A stuck shutter is another common failure mode for digital cameras. The symptoms of a stuck or "sticky" shutter are very similar to CCD image sensor failure. The camera may take black pictures (for shutter stuck closed), or the pictures may be very bright and overexposed, especially when taken outdoors (for shutter stuck open). Not sure what causes this issue, but some say it's heat, others say it's dust.
But anyways, to confirm a stuck shutter, put the camera in any mode other than "Auto", and turn the flash OFF (you don't want to blind yourself for the next step). Next look down the lens and take a picture. You should see a tiny flicker in the center of the lens as the shutter opens and closes. If no movement is seen, then you likely have a stuck shutter. If so, please see the following for further info and a simple fix that may help:
Thanks for your input.
I had suspected as much.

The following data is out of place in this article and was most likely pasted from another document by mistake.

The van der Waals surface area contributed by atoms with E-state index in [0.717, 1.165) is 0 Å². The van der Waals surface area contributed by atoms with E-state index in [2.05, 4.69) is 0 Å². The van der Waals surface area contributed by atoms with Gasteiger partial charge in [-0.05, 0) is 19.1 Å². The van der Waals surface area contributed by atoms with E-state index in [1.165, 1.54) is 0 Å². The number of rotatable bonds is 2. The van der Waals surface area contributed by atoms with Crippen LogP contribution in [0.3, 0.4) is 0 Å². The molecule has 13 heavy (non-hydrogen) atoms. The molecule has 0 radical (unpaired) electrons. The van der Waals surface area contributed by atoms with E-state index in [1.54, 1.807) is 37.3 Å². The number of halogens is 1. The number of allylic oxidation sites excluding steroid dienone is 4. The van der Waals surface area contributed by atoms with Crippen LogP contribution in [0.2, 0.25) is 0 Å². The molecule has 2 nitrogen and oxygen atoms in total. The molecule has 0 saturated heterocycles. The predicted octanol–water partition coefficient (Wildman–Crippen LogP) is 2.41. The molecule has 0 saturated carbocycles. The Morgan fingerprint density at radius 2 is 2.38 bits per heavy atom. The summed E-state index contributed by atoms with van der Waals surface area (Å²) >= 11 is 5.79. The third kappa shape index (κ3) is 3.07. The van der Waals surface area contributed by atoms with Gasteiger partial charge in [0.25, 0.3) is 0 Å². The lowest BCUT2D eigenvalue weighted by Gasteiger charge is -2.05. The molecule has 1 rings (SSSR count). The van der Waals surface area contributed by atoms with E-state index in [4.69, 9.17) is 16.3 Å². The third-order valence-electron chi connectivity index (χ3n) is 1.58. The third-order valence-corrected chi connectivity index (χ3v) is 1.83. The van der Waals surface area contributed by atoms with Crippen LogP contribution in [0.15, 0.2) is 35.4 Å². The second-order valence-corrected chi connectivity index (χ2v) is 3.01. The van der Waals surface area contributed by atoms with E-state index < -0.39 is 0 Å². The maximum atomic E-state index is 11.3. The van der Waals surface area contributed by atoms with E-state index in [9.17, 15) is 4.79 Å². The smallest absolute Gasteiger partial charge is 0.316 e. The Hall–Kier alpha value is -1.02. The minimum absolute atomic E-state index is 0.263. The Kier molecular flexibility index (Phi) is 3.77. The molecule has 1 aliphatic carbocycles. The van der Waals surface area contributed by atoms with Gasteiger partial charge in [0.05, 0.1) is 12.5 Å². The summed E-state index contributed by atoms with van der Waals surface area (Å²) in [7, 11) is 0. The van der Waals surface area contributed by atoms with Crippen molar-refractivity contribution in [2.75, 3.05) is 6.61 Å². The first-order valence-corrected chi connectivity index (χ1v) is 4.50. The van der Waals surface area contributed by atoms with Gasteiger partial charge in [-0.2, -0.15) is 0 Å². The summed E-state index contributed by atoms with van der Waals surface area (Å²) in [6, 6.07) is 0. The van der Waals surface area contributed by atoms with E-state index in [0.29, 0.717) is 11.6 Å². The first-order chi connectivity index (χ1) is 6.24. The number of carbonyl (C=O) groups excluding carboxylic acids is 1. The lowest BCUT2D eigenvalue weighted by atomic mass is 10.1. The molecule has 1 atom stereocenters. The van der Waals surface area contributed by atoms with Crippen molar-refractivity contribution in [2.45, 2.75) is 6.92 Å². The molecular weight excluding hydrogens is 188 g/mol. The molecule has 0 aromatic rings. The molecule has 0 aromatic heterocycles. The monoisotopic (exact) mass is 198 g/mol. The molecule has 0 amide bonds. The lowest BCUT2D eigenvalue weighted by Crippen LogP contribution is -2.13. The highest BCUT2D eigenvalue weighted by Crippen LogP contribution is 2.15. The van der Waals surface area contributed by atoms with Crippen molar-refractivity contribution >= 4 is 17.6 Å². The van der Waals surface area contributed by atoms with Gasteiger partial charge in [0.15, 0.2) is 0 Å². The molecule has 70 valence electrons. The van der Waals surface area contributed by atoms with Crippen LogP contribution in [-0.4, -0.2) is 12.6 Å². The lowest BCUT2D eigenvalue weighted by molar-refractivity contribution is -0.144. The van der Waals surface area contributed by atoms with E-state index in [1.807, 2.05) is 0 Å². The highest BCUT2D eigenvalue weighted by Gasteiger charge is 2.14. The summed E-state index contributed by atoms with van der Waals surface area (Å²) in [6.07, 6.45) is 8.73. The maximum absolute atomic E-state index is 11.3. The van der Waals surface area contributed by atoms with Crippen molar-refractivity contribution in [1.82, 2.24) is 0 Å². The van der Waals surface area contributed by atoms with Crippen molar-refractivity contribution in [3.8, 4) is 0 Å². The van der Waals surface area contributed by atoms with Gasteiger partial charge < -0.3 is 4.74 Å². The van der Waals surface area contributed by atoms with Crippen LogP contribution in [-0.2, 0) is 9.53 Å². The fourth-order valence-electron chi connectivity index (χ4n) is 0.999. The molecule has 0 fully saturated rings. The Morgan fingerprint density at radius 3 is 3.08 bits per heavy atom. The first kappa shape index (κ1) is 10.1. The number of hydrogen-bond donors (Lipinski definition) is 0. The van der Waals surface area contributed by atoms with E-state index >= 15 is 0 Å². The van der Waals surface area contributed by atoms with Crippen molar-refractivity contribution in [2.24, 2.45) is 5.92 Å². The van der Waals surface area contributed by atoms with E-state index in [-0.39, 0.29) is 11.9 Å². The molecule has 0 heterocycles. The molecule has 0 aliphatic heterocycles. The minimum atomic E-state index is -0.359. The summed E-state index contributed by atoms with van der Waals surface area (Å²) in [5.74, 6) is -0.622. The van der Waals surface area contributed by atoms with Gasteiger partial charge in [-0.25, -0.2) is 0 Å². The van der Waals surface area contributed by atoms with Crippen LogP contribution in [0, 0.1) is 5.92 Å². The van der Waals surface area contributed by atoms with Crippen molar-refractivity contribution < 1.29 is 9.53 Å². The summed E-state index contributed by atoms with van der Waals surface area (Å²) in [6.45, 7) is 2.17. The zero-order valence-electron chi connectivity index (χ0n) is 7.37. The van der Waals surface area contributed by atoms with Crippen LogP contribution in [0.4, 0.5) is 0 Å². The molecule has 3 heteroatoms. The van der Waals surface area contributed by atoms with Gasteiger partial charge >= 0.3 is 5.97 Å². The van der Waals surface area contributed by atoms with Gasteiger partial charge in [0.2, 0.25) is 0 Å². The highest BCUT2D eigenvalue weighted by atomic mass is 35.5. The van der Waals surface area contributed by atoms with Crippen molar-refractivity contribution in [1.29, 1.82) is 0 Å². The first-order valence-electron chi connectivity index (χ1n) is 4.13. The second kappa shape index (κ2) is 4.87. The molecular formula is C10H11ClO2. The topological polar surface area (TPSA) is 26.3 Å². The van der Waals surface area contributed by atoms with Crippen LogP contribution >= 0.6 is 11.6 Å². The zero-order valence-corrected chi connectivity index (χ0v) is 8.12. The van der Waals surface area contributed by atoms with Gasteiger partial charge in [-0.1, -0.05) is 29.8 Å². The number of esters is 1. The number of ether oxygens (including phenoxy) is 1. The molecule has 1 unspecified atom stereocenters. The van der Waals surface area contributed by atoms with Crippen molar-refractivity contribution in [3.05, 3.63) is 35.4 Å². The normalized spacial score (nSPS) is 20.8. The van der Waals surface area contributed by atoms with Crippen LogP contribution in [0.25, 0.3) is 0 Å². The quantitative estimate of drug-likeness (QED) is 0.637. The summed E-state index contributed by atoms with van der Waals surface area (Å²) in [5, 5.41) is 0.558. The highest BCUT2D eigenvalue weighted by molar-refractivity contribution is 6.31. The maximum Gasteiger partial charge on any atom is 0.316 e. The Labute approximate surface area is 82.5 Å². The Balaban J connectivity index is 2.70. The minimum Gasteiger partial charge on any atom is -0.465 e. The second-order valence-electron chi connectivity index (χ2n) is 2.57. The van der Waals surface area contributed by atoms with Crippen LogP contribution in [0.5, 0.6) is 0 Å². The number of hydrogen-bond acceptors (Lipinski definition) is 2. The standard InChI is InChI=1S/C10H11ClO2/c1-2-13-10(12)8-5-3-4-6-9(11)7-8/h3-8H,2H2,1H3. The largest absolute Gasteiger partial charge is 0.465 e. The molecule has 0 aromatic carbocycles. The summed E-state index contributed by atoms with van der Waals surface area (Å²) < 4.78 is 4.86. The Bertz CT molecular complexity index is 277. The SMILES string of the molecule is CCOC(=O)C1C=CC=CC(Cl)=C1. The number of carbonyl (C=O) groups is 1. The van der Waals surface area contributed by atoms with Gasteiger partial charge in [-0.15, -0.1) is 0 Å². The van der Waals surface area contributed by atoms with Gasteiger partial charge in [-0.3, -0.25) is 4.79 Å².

Is it something that a competent technical person (ie me) could repair and, if so, is it possible for an individual to get the parts from Canon?
Just been into Jessops and they quote £100 just to get it looked at. A new equivalent camera is only £175.
I thought that I'd have a look inside the camera to see if there was anything obvious. The actual switch is part of the circuit board and thus it's replacement is not cost effective.
However, I found that the toggle which is part of the case had simply jumped out of alignment with the switch.
After carefully putting it all back together I have had no further problems.
Removing the back. however, was VERY tricky. I think I found a site that gave some hints but cannot remember it now.